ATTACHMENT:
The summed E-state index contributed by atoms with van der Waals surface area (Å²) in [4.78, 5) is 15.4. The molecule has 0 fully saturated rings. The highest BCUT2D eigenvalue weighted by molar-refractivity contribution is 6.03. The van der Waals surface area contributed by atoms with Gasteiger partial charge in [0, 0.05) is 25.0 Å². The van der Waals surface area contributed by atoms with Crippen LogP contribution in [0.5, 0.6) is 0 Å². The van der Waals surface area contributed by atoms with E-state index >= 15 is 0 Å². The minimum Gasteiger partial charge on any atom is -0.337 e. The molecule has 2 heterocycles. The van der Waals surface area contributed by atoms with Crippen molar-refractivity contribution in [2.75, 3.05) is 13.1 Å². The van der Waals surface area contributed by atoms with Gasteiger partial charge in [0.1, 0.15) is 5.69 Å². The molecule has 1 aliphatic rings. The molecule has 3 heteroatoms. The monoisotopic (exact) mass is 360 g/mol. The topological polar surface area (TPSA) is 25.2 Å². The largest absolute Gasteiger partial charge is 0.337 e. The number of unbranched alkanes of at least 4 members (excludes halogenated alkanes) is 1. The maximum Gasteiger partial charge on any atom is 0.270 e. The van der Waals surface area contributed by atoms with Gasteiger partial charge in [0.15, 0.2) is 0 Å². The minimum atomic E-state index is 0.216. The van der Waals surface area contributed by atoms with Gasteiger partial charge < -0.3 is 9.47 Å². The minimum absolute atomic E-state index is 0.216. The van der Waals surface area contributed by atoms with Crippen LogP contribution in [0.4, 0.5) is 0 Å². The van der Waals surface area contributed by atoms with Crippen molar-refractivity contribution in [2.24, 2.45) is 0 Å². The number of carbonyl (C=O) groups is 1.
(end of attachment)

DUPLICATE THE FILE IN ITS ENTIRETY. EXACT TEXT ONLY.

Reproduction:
The summed E-state index contributed by atoms with van der Waals surface area (Å²) in [4.78, 5) is 15.4. The molecule has 0 fully saturated rings. The highest BCUT2D eigenvalue weighted by molar-refractivity contribution is 6.03. The van der Waals surface area contributed by atoms with Gasteiger partial charge in [0, 0.05) is 25.0 Å². The van der Waals surface area contributed by atoms with Crippen LogP contribution in [0.5, 0.6) is 0 Å². The van der Waals surface area contributed by atoms with E-state index >= 15 is 0 Å². The minimum Gasteiger partial charge on any atom is -0.337 e. The molecule has 2 heterocycles. The van der Waals surface area contributed by atoms with Crippen molar-refractivity contribution in [2.75, 3.05) is 13.1 Å². The van der Waals surface area contributed by atoms with Gasteiger partial charge in [0.1, 0.15) is 5.69 Å². The molecule has 1 aliphatic rings. The molecule has 3 heteroatoms. The monoisotopic (exact) mass is 360 g/mol. The topological polar surface area (TPSA) is 25.2 Å². The largest absolute Gasteiger partial charge is 0.337 e. The number of unbranched alkanes of at least 4 members (excludes halogenated alkanes) is 1. The maximum Gasteiger partial charge on any atom is 0.270 e. The van der Waals surface area contributed by atoms with Gasteiger partial charge in [0.15, 0.2) is 0 Å². The minimum atomic E-state index is 0.216. The van der Waals surface area contributed by atoms with Gasteiger partial charge < -0.3 is 9.47 Å². The minimum absolute atomic E-state index is 0.216. The van der Waals surface area contributed by atoms with Crippen LogP contribution in [0.4, 0.5) is 0 Å². The van der Waals surface area contributed by atoms with Crippen molar-refractivity contribution in [2.24, 2.45) is 0 Å². The number of carbonyl (C=O) groups is 1.